Clear Expectations

For utilities with contractors and vendors working on their behalf throughout their territory, it is essential those partners be the best stewards of the land and assets as possible. Should an incident occur, ensuring they follow clearly defined processes and steps to address the incident helps to maximize job site safety and prevent a fire from spreading. First and foremost, the personal safety of employees and contractors should be prioritized. This means the plan should define when personnel are expected to act themselves vs. leaving an incident to safety professionals.

It also should clearly spell out communication best practices. Personnel should be encouraged to raise the alarm if they see something happening that could lead to an ignition. Taking that one moment to reassess a situation or action could prevent an ignition and avoid damage or injury. The plan also should specify which authorities and parties should be contacted, in what time frame and in what order. As always, job site personnel should always call 9-1-1 first in the event of an incident, followed by any responsible leaders at their organization or the utility.

Pre-, during and post-fire efforts should be defined. For example, if an ignition results in downed power lines, this presents additional safety concerns. The plan should communicate what is expected of employees and contractors if lines come down or mitigation efforts bring them into an area with downed lines. Another example of a post-fire event activity is working in recently burned landscapes. When vegetation has burned off, workers may encounter previously unpredicted hazards, such as the navigation of burned-out stump holes and unstable grades. Working in an area where these hazards are present requires additional safety precautions that must be left to trained professionals or require more formal training for employees.

Additionally, the plan should communicate the importance of team members informing supervisors where they will be at all times. Much of this likely will be known already before dispatching a crew to a job site, but if a situation arises in which a field employee must relocate during the day, that should be communicated early so supervisors are aware along with the reason for the relocation. Personnel should check in with supervisors frequently, as well.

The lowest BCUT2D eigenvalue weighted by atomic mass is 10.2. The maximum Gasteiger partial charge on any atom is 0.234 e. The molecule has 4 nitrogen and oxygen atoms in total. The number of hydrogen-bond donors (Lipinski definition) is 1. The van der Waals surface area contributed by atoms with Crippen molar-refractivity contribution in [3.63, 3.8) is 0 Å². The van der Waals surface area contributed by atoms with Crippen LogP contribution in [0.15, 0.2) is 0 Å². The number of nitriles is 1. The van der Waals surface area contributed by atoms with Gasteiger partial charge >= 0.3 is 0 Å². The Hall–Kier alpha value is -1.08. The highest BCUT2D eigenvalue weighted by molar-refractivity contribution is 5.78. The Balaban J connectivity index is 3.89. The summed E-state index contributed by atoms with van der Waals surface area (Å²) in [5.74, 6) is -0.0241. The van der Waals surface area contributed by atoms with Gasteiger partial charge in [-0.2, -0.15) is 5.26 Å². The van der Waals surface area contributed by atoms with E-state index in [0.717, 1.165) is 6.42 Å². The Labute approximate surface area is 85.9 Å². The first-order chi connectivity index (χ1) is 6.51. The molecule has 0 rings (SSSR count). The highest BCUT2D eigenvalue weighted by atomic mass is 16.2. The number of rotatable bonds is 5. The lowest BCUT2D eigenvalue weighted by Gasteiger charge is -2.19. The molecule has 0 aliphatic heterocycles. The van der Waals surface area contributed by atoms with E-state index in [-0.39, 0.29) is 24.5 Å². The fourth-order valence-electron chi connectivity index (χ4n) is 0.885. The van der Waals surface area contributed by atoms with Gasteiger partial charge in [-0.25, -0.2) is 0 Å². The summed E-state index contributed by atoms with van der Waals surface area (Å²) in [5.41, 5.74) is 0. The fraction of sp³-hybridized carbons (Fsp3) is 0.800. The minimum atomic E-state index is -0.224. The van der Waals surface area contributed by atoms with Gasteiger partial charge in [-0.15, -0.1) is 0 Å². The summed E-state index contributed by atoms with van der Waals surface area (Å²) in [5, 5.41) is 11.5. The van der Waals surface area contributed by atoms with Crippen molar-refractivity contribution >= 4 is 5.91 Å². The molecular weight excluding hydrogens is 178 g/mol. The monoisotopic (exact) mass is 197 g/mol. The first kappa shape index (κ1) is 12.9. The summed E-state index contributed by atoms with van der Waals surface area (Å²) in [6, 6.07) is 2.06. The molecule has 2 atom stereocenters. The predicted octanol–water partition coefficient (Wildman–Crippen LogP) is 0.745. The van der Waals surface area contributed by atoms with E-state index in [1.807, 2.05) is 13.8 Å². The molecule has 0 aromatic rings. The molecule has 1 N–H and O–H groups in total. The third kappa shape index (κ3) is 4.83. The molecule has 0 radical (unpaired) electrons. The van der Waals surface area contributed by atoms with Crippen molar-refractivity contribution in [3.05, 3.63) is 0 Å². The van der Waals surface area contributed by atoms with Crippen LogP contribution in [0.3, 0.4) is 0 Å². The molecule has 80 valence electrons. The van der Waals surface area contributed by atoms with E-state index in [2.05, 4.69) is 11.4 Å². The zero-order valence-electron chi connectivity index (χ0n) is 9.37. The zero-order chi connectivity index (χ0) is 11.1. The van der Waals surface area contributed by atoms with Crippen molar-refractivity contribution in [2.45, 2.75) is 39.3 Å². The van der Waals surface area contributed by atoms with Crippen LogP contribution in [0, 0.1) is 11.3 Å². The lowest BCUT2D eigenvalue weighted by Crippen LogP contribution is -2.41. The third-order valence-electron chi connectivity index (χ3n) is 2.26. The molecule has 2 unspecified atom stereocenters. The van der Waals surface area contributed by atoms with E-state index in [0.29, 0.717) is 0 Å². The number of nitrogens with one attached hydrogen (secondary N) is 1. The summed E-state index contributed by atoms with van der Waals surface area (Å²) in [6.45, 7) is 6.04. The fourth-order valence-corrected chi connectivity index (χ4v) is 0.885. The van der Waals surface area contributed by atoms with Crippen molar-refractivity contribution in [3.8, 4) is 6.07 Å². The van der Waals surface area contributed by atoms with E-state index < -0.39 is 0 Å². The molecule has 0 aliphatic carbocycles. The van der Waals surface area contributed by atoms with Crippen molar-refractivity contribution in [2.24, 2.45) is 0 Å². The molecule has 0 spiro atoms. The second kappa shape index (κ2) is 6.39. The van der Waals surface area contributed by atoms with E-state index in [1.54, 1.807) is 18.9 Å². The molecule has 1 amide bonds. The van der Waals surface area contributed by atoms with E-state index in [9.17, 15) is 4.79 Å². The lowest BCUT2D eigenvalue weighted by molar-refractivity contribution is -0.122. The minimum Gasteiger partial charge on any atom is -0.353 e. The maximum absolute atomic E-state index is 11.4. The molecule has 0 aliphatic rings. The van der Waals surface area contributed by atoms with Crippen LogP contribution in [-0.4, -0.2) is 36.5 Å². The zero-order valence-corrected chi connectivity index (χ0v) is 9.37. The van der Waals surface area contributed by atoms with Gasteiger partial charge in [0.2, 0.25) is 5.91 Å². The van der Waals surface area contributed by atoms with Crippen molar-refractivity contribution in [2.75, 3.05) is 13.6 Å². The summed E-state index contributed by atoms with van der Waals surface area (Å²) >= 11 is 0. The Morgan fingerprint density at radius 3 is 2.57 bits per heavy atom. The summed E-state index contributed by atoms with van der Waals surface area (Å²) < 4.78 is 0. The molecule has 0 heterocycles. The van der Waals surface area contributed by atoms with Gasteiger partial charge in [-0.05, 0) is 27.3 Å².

The plan should provide methods and best practices for fire prevention, suppression and reporting around fire-related incidents. Examples include information on direct and indirect attack methods; best management practices that support preventive actions and using required resources during designated fire seasons; and having vehicles inspected and limiting their use during high fire adjective ratings. If an ignition does occur, the plan should detail what information personnel are expected to provide when they report the incident to superiors.

A final consideration is including information on the various training activities, materials and processes used to educate personnel on fire prevention, mitigation and safety. Every training and educational resource should be included to demonstrate the utility’s commitment to keeping people informed. Examples include listing fire-related safety tailboards, documents, manuals, auditing checklists and other related materials.

Keeping The Plan Alive

Finally, a fire plan must detail the method and frequency by which it will be reviewed and updated by responsible parties. Codifying this ensures utilities and their partners maintain consistent review cycles. Oftentimes, new equipment needs, technology updates and changes, and shifts in where businesses operate will require additions to the plan or revisions to existing sections. When changes are made, they must be communicated to personnel in safety training, tailboard meetings and other appropriate events as well as across other communication mediums.

Those new to implementing a fire plan should consider conducting reviews biannually. Plan elements pertaining to summer months should be reviewed well ahead of time in the preceding winter months, and winter-related plans should be reviewed during the summer. This ensures ample time for changes to be drafted, finalized, communicated and tested. Examples include reviewing the summer components of the plan as they pertain to heat, wildlife populations and dry vegetation. Winter-related examples include driving or working during inclement weather, winter storm response and limited daylight.

Prioritize A Fire Plan

As awareness around wildland fires continues to grow, it is imperative utilities and the organizations partnering with them for vegetation management and other field services carefully consider their fire plans to ensure they clarify, educate and protect people, environments and assets. Everyone is stewards of the land they manage and work on, and a living fire plan is one of the best ways to ensure it continues to thrive for years to come.

Bob Urban ([email protected]), ACRT Services senior manager, has more than 25 years of experience in the utility services industry. He has built a wealth of expertise on everything from operations and sales to training and negotiation. He is an ISA-Certified Utility Arborist and a graduate of Paul Smith’s College in New York.